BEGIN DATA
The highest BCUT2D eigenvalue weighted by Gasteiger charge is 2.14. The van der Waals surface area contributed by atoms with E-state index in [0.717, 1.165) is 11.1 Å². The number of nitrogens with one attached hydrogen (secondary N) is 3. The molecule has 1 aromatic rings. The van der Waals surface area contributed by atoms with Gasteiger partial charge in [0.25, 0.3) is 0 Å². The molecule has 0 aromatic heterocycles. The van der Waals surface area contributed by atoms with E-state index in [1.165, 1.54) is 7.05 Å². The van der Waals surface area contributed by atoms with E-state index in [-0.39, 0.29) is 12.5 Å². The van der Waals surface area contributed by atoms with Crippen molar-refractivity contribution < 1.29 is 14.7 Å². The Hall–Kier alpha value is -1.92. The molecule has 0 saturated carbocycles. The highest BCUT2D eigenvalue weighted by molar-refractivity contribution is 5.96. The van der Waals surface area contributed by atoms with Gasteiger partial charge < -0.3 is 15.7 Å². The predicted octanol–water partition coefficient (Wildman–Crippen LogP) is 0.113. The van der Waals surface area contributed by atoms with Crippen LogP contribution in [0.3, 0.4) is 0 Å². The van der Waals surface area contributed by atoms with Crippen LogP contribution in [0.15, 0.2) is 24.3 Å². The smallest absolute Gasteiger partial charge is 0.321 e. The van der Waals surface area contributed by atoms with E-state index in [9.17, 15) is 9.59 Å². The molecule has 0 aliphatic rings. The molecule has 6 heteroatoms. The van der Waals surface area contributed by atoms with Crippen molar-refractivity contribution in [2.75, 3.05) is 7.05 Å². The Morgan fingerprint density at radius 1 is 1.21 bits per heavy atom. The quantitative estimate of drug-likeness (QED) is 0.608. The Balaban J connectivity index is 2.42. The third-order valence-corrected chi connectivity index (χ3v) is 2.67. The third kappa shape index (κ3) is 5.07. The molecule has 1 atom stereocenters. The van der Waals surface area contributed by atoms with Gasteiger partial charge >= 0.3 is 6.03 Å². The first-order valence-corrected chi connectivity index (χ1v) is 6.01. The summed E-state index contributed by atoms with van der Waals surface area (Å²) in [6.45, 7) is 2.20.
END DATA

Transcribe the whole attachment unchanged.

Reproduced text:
The highest BCUT2D eigenvalue weighted by Gasteiger charge is 2.14. The van der Waals surface area contributed by atoms with E-state index in [0.717, 1.165) is 11.1 Å². The number of nitrogens with one attached hydrogen (secondary N) is 3. The molecule has 1 aromatic rings. The van der Waals surface area contributed by atoms with Gasteiger partial charge in [0.25, 0.3) is 0 Å². The molecule has 0 aromatic heterocycles. The van der Waals surface area contributed by atoms with E-state index in [1.165, 1.54) is 7.05 Å². The van der Waals surface area contributed by atoms with E-state index in [-0.39, 0.29) is 12.5 Å². The van der Waals surface area contributed by atoms with Crippen molar-refractivity contribution < 1.29 is 14.7 Å². The Hall–Kier alpha value is -1.92. The molecule has 0 saturated carbocycles. The highest BCUT2D eigenvalue weighted by molar-refractivity contribution is 5.96. The van der Waals surface area contributed by atoms with Gasteiger partial charge < -0.3 is 15.7 Å². The predicted octanol–water partition coefficient (Wildman–Crippen LogP) is 0.113. The van der Waals surface area contributed by atoms with Crippen LogP contribution in [0.3, 0.4) is 0 Å². The van der Waals surface area contributed by atoms with Crippen LogP contribution in [0.15, 0.2) is 24.3 Å². The smallest absolute Gasteiger partial charge is 0.321 e. The van der Waals surface area contributed by atoms with E-state index in [9.17, 15) is 9.59 Å². The molecule has 0 aliphatic rings. The molecule has 6 heteroatoms. The van der Waals surface area contributed by atoms with Crippen molar-refractivity contribution in [2.75, 3.05) is 7.05 Å². The Morgan fingerprint density at radius 1 is 1.21 bits per heavy atom. The quantitative estimate of drug-likeness (QED) is 0.608. The Balaban J connectivity index is 2.42. The third-order valence-corrected chi connectivity index (χ3v) is 2.67. The third kappa shape index (κ3) is 5.07. The molecule has 1 atom stereocenters. The van der Waals surface area contributed by atoms with Gasteiger partial charge >= 0.3 is 6.03 Å². The first-order valence-corrected chi connectivity index (χ1v) is 6.01. The summed E-state index contributed by atoms with van der Waals surface area (Å²) in [6.45, 7) is 2.20.